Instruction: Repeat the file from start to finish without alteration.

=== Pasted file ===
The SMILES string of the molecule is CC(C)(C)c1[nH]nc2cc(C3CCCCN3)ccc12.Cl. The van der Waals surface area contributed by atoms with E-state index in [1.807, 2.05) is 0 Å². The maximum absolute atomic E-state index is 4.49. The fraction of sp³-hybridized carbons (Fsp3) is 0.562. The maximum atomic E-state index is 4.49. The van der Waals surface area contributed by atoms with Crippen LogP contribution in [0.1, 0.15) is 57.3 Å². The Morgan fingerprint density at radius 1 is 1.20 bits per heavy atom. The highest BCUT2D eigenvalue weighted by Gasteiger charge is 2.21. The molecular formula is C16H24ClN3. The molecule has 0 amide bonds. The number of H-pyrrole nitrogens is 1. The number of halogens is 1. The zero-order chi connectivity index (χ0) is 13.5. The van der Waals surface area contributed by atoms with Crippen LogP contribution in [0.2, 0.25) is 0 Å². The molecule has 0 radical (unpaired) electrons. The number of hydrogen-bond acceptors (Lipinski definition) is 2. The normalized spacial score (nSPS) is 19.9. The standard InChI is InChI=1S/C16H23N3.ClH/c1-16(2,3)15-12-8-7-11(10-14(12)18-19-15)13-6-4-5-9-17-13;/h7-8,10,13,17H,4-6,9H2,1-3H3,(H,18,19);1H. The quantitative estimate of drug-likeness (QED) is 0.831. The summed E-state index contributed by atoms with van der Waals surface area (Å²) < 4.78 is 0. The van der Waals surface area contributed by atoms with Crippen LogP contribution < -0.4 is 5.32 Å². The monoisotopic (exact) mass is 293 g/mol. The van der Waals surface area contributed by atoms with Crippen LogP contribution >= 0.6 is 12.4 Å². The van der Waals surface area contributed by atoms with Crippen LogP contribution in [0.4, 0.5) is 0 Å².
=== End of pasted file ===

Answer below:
The SMILES string of the molecule is CC(C)(C)c1[nH]nc2cc(C3CCCCN3)ccc12.Cl. The van der Waals surface area contributed by atoms with E-state index in [1.807, 2.05) is 0 Å². The maximum absolute atomic E-state index is 4.49. The fraction of sp³-hybridized carbons (Fsp3) is 0.562. The maximum atomic E-state index is 4.49. The van der Waals surface area contributed by atoms with Crippen LogP contribution in [0.1, 0.15) is 57.3 Å². The Morgan fingerprint density at radius 1 is 1.20 bits per heavy atom. The highest BCUT2D eigenvalue weighted by Gasteiger charge is 2.21. The molecular formula is C16H24ClN3. The molecule has 0 amide bonds. The number of H-pyrrole nitrogens is 1. The number of halogens is 1. The zero-order chi connectivity index (χ0) is 13.5. The van der Waals surface area contributed by atoms with Crippen LogP contribution in [0.2, 0.25) is 0 Å². The molecule has 0 radical (unpaired) electrons. The number of hydrogen-bond acceptors (Lipinski definition) is 2. The normalized spacial score (nSPS) is 19.9. The standard InChI is InChI=1S/C16H23N3.ClH/c1-16(2,3)15-12-8-7-11(10-14(12)18-19-15)13-6-4-5-9-17-13;/h7-8,10,13,17H,4-6,9H2,1-3H3,(H,18,19);1H. The quantitative estimate of drug-likeness (QED) is 0.831. The summed E-state index contributed by atoms with van der Waals surface area (Å²) < 4.78 is 0. The van der Waals surface area contributed by atoms with Crippen LogP contribution < -0.4 is 5.32 Å². The monoisotopic (exact) mass is 293 g/mol. The van der Waals surface area contributed by atoms with Crippen LogP contribution >= 0.6 is 12.4 Å². The van der Waals surface area contributed by atoms with Crippen LogP contribution in [0.4, 0.5) is 0 Å².